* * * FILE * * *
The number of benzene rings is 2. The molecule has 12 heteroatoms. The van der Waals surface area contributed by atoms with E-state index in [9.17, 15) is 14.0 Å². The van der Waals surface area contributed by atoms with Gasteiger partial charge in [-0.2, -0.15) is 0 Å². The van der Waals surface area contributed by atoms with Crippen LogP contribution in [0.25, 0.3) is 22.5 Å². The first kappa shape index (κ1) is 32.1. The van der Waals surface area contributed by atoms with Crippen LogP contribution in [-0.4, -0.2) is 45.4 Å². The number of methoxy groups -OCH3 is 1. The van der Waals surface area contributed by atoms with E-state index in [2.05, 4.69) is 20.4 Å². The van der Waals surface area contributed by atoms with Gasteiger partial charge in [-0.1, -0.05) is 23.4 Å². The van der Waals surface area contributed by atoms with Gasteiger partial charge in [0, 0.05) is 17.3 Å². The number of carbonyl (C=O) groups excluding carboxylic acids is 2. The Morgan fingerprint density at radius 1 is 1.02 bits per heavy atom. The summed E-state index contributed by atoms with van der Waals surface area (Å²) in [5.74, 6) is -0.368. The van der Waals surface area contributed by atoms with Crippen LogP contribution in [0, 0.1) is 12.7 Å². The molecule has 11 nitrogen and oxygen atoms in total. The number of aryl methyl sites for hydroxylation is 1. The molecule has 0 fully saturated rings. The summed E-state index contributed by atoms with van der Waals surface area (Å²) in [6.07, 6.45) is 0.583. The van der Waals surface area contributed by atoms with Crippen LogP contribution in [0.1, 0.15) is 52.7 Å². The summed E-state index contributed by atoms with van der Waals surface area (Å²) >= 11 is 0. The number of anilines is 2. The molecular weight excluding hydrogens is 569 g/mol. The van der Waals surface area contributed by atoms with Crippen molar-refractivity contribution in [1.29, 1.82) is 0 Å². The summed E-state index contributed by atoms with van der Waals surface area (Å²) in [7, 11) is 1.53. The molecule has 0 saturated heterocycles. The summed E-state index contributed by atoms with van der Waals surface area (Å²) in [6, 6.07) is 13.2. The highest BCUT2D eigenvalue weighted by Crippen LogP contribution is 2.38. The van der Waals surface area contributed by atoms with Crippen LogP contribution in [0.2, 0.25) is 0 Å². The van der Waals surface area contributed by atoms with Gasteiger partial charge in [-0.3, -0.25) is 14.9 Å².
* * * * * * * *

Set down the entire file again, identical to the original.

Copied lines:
The number of benzene rings is 2. The molecule has 12 heteroatoms. The van der Waals surface area contributed by atoms with E-state index in [9.17, 15) is 14.0 Å². The van der Waals surface area contributed by atoms with Gasteiger partial charge in [-0.2, -0.15) is 0 Å². The van der Waals surface area contributed by atoms with Crippen LogP contribution in [0.25, 0.3) is 22.5 Å². The first kappa shape index (κ1) is 32.1. The van der Waals surface area contributed by atoms with Crippen LogP contribution in [-0.4, -0.2) is 45.4 Å². The number of methoxy groups -OCH3 is 1. The van der Waals surface area contributed by atoms with E-state index in [2.05, 4.69) is 20.4 Å². The van der Waals surface area contributed by atoms with Gasteiger partial charge in [-0.1, -0.05) is 23.4 Å². The van der Waals surface area contributed by atoms with Gasteiger partial charge in [0, 0.05) is 17.3 Å². The number of carbonyl (C=O) groups excluding carboxylic acids is 2. The Morgan fingerprint density at radius 1 is 1.02 bits per heavy atom. The summed E-state index contributed by atoms with van der Waals surface area (Å²) in [5.74, 6) is -0.368. The van der Waals surface area contributed by atoms with Crippen LogP contribution in [0, 0.1) is 12.7 Å². The molecule has 11 nitrogen and oxygen atoms in total. The number of aryl methyl sites for hydroxylation is 1. The molecule has 0 fully saturated rings. The summed E-state index contributed by atoms with van der Waals surface area (Å²) in [6.07, 6.45) is 0.583. The van der Waals surface area contributed by atoms with Crippen LogP contribution in [0.1, 0.15) is 52.7 Å². The summed E-state index contributed by atoms with van der Waals surface area (Å²) >= 11 is 0. The number of anilines is 2. The molecular weight excluding hydrogens is 569 g/mol. The van der Waals surface area contributed by atoms with Crippen molar-refractivity contribution in [1.29, 1.82) is 0 Å². The summed E-state index contributed by atoms with van der Waals surface area (Å²) in [7, 11) is 1.53. The molecule has 0 saturated heterocycles. The summed E-state index contributed by atoms with van der Waals surface area (Å²) in [6, 6.07) is 13.2. The highest BCUT2D eigenvalue weighted by Crippen LogP contribution is 2.38. The van der Waals surface area contributed by atoms with Crippen LogP contribution in [0.2, 0.25) is 0 Å². The van der Waals surface area contributed by atoms with Gasteiger partial charge in [-0.3, -0.25) is 14.9 Å².